Background WorldCom, once known as one of the most powerful telecommunication organizations of the world, is now studied as a case of a fraudulent company that carried out unethical financial activities to cover its weakening position in the market. After some aggressive investment decisions, the company started to witness huge financial pressure. The management used various forged accounting entries to conceal its weakening position. Cynthia Cooper, Vice President Internal Audit, discovered the unethical activities and raised the issue with the management and relevant departments and received bitter responses. She carried out internal audits in her own capacity with her colleagues and compiled evidence against fraudulent activities.
The crisis was specifically characterized by accumulating debt levels and extremely high structural deficits of the government. Unfortunately, the Great Recession left a weakened banking sector that has already recorded huge capital losses. The strong relationship between the survival of many Europeans government and their financial stability prompted the government to bail out banks that were badly affected by the Great Recession (Obstfeld et al 2009, 480-486). Thus, the banking sector is obviously in a very weak condition to intervene in the
The Savings and Loan Crisis: The defining features, the resultant deregulation, and its influence on the financial policy making. The U.S. economy's trajectory sketching the emergence of bank failures to the Savings and Loan crisis of the 1980s is attributable to the transformation of the U.S. financial system from being the one with a high degree of regulation to the one with huge deregulation. This process portrays the consequences that led to the crisis and further aggravated it. The magnitude of the crisis gave the U.S. economy a window to reform its banking industry post the crisis.
Major cause for perpetration of fraud is laxity in observance in laid-down system and procedures by supervising staff. Harris and William (2004), however, examined the reasons for ‘loan’ frauds in banks and highlighted on due persistent program. They concluded that lack of an effective internal audit staff in the company, frequent changes of management and directors, appointment of unqualified staffs in important audit or finance posts, customer’s reluctance to provide requested information or financial statements and false data provided by the customers are the main reasons for loan frauds. Beirstaker et al.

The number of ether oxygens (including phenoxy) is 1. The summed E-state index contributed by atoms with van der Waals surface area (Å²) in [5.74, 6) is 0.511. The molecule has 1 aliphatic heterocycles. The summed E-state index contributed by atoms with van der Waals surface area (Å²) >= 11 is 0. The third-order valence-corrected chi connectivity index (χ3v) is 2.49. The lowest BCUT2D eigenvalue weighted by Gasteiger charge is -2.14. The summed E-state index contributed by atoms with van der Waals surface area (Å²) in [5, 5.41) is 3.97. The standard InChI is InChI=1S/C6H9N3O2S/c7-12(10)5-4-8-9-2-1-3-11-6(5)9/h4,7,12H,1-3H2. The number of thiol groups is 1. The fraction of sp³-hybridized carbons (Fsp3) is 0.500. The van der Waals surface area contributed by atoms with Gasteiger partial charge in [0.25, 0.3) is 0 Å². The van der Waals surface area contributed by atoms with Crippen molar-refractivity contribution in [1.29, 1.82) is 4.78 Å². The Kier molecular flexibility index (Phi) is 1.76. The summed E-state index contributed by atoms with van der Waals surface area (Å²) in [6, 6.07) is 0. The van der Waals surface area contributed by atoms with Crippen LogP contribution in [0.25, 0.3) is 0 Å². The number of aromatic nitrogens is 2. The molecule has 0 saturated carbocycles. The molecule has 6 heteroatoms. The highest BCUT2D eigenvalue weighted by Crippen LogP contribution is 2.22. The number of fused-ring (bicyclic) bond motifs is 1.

The similarities between the three scandal. The similarity between Olympus and Lehman Brothers is using fraudulent transaction to conceal their losses. While Olympus manipulated transactions by moving bad asset from balance sheet without recognizing losses, Lehman Brothers took advantage of accounting method for a short term borrowing of cash. Both of these two companies purposely practice illegal accounting practices in the transaction with some related parties to conceal the losses to community and potential investors.
In The Anatomy of a Murder: Who Killed America’s Economy? Stiglitz interprets the main cause of the crisis was the behavior of the banks. According to Joseph Stiglitz, the "culprits" are the bankers, the investors, the politicians, and the economists. Corporate governance laws are partly to blame. Stiglitz explains that the bankers didn 't understand the risks.